TroyJune 11, 2013
Opa! Fest serves up fun — Greek style
By Terry Oparka
C & G Staff Writer
Over the past 20 years that Opa! Fest has been held on the grounds of St. Nicholas Greek Orthodox Church in Troy, Kessie Kaltsounis has pitched in to do just about everything except latrine duty.
“I was in the room when they decided to name it Opa! Fest,” said Kaltsounis, this year’s festival co-chair.
St. Nick’s, as parishioners call it, was first established south of Eight Mile in Detroit and is celebrating its 77th year. Parishioners have put on the festival in Troy for the past 20 years.
“It’s the oldest Greek festival in metro Detroit,” said Nick Phillips, co-chair of the festival.
The food — galaktoboureko, a custard and phyllo dough confection; pastitsio, Greek lasagna; grape leaves; spinach pies; baklava and honey puffs — is prepared by energetic volunteers.
For the first time this year, the Three Greek Sisters will demonstrate how to cook healthy Greek dishes on site during the festival June 22. The sisters, Betty, Eleni and Samantha Bakopoulos, of Canada, are co-authors of “Back to the Beginning,” a cookbook of authentic Greek dishes. The women immigrated to Greek Town in Toronto, Canada, from a village near Kalamata, Greece, with their parents in the 1960s. The sisters have also co-authored “Three Sisters Around the Greek Table,” which won the Gourmand World Cookbook Award. Both books will be available for signing and purchase on site.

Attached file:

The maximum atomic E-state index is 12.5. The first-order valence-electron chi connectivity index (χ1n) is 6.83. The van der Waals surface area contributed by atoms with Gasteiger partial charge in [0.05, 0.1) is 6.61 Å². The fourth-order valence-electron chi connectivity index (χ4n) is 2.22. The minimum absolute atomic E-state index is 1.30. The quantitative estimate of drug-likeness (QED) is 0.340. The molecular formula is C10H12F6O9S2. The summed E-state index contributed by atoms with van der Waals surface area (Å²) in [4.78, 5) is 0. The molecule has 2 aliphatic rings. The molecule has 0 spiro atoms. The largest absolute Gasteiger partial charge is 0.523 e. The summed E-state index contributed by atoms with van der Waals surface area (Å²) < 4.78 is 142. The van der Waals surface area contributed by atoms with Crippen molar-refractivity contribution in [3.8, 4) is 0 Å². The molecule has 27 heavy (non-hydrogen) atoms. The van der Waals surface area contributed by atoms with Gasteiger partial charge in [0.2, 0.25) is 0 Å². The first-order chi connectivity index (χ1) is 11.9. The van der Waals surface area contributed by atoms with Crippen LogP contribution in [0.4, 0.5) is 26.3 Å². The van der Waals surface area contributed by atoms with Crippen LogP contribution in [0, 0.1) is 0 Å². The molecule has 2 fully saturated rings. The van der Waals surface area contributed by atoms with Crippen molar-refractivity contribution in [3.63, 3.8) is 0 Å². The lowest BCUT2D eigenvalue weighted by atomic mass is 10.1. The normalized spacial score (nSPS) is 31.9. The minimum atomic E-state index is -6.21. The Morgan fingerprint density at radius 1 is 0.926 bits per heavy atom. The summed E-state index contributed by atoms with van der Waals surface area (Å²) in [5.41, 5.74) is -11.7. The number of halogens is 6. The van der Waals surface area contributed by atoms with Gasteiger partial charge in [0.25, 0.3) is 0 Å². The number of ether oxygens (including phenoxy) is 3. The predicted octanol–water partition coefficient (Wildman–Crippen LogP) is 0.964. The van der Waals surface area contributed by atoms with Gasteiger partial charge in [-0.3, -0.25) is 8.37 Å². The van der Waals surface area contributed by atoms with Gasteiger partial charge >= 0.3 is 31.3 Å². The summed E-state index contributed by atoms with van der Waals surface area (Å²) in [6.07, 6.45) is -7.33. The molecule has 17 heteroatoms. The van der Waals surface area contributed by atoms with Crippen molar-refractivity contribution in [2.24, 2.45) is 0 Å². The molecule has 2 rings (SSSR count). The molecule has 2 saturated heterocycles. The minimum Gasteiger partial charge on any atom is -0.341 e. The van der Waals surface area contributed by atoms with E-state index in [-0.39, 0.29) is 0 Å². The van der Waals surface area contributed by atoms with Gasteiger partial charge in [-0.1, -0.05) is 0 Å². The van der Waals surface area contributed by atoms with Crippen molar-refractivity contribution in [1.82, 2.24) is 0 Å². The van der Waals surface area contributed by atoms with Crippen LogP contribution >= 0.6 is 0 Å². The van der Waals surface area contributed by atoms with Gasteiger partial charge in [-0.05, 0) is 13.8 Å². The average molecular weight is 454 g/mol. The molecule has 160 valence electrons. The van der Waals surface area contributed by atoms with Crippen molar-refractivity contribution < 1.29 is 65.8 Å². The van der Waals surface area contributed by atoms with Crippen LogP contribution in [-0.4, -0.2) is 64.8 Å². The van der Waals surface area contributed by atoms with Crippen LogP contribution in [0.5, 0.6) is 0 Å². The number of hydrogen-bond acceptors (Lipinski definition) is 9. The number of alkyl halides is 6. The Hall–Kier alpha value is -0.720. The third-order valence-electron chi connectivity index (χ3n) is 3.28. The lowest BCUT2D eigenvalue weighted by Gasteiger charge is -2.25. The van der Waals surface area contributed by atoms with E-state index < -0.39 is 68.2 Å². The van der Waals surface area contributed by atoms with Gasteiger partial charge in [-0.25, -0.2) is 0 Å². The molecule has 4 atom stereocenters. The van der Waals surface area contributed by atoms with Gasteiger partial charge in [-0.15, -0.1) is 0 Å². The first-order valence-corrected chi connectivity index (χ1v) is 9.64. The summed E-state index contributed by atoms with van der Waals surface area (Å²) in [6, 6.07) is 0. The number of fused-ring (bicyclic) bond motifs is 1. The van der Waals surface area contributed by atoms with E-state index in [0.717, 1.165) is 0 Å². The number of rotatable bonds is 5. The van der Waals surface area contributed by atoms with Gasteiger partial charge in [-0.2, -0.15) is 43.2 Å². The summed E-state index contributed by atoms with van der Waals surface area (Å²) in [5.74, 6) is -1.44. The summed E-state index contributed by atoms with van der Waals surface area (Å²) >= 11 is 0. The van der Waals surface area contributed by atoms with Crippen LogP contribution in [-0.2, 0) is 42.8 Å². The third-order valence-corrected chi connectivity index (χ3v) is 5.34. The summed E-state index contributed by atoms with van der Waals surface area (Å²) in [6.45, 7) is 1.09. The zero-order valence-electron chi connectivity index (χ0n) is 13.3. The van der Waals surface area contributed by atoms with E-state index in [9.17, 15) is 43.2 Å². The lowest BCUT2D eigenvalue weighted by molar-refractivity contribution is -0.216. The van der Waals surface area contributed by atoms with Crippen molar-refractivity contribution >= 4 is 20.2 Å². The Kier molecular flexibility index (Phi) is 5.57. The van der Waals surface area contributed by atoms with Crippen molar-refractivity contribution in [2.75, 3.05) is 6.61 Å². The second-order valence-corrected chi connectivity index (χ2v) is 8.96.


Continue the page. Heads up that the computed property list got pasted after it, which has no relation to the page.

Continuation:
Kaltsounis said the St. Nick’s community puts on the festival to share their Greek culture, get to know their neighbors and for philanthropic reasons.
“We roll up our sleeves and eat, sweat and hold hands to dance together,” she said. “That’s what keep us coming back.”
Folk music and dancing, the Plaka Marketplace, with authentic Greek merchandise, wine tastings, children’s games and food, and formal tours of the church and iconography will be featured at this year’s festival.
Phillips noted that the tours will feature presentations of the icons, which highlight the Byzantine influence in Rome.
Also, for the first time, there will be an eating contest at 2:30 p.m. June 23 to see who can eat the most loukoumades, which are honey puffs. There will be a $100 cash prize and bragging rights.
“I think bragging rights will be the best,” Kaltsounis said.
A local band that performs Greek music, Enigma, will return to the festival stage this year.
There will be a raffle for a two-year lease on a General Motors vehicle and various models on site.
OPA! Fest will be held on the grounds of St. Nicholas Greek Orthodox Church, 760 W. Wattles, between Crooks and Livernois, 4 p.m. to 11 p.m. June 21, noon-11 p.m. June 22, and noon-8 p.m. June 23. General admission is $2, and children younger than 12 attend for free. There is free admission with three cans of food to benefit Gleaners Community Food Bank of Southeastern Michigan and to military personnel and their families. Gyros will be sold for half price noon-4 p.m. June 22 and 23. Free parking and shuttle service is available from Walsh College, 3838 Livernois, south of Wattles, to and from the festival. For information, visit www.opafest.com.